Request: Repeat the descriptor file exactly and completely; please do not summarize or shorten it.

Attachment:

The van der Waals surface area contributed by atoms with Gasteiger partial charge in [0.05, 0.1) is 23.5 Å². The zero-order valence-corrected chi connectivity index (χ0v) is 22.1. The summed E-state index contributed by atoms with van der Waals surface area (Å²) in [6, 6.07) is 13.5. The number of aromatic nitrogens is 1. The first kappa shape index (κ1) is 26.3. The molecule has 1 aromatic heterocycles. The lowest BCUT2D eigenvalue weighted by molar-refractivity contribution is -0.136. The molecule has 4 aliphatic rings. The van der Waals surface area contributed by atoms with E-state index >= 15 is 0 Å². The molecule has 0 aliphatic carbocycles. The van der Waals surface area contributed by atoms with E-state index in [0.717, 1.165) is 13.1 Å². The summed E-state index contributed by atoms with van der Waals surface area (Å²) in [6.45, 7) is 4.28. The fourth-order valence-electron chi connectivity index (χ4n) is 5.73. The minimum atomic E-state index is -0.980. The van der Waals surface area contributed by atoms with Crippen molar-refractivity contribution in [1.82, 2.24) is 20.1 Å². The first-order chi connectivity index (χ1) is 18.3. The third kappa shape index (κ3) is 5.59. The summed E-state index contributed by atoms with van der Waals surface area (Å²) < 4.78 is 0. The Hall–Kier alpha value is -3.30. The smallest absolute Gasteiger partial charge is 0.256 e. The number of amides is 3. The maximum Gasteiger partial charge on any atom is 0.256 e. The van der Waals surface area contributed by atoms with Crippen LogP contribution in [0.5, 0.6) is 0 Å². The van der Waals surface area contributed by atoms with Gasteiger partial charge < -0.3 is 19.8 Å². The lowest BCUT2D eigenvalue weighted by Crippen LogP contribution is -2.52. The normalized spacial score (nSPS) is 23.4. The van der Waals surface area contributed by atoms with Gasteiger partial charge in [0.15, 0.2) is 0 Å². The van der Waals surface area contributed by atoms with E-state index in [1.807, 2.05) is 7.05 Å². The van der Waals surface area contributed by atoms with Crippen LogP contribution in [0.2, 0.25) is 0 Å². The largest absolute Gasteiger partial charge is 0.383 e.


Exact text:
The van der Waals surface area contributed by atoms with Gasteiger partial charge in [0.05, 0.1) is 23.5 Å². The zero-order valence-corrected chi connectivity index (χ0v) is 22.1. The summed E-state index contributed by atoms with van der Waals surface area (Å²) in [6, 6.07) is 13.5. The number of aromatic nitrogens is 1. The first kappa shape index (κ1) is 26.3. The molecule has 1 aromatic heterocycles. The lowest BCUT2D eigenvalue weighted by molar-refractivity contribution is -0.136. The molecule has 4 aliphatic rings. The van der Waals surface area contributed by atoms with E-state index >= 15 is 0 Å². The molecule has 0 aliphatic carbocycles. The van der Waals surface area contributed by atoms with E-state index in [0.717, 1.165) is 13.1 Å². The summed E-state index contributed by atoms with van der Waals surface area (Å²) in [6.45, 7) is 4.28. The fourth-order valence-electron chi connectivity index (χ4n) is 5.73. The minimum atomic E-state index is -0.980. The van der Waals surface area contributed by atoms with Crippen molar-refractivity contribution in [1.82, 2.24) is 20.1 Å². The first-order chi connectivity index (χ1) is 18.3. The third kappa shape index (κ3) is 5.59. The summed E-state index contributed by atoms with van der Waals surface area (Å²) < 4.78 is 0. The Hall–Kier alpha value is -3.30. The smallest absolute Gasteiger partial charge is 0.256 e. The number of amides is 3. The maximum Gasteiger partial charge on any atom is 0.256 e. The van der Waals surface area contributed by atoms with Crippen LogP contribution in [0.5, 0.6) is 0 Å². The van der Waals surface area contributed by atoms with Gasteiger partial charge < -0.3 is 19.8 Å². The lowest BCUT2D eigenvalue weighted by Crippen LogP contribution is -2.52. The normalized spacial score (nSPS) is 23.4. The van der Waals surface area contributed by atoms with Gasteiger partial charge in [0.15, 0.2) is 0 Å². The van der Waals surface area contributed by atoms with E-state index in [1.807, 2.05) is 7.05 Å². The van der Waals surface area contributed by atoms with Crippen LogP contribution in [0.2, 0.25) is 0 Å². The largest absolute Gasteiger partial charge is 0.383 e.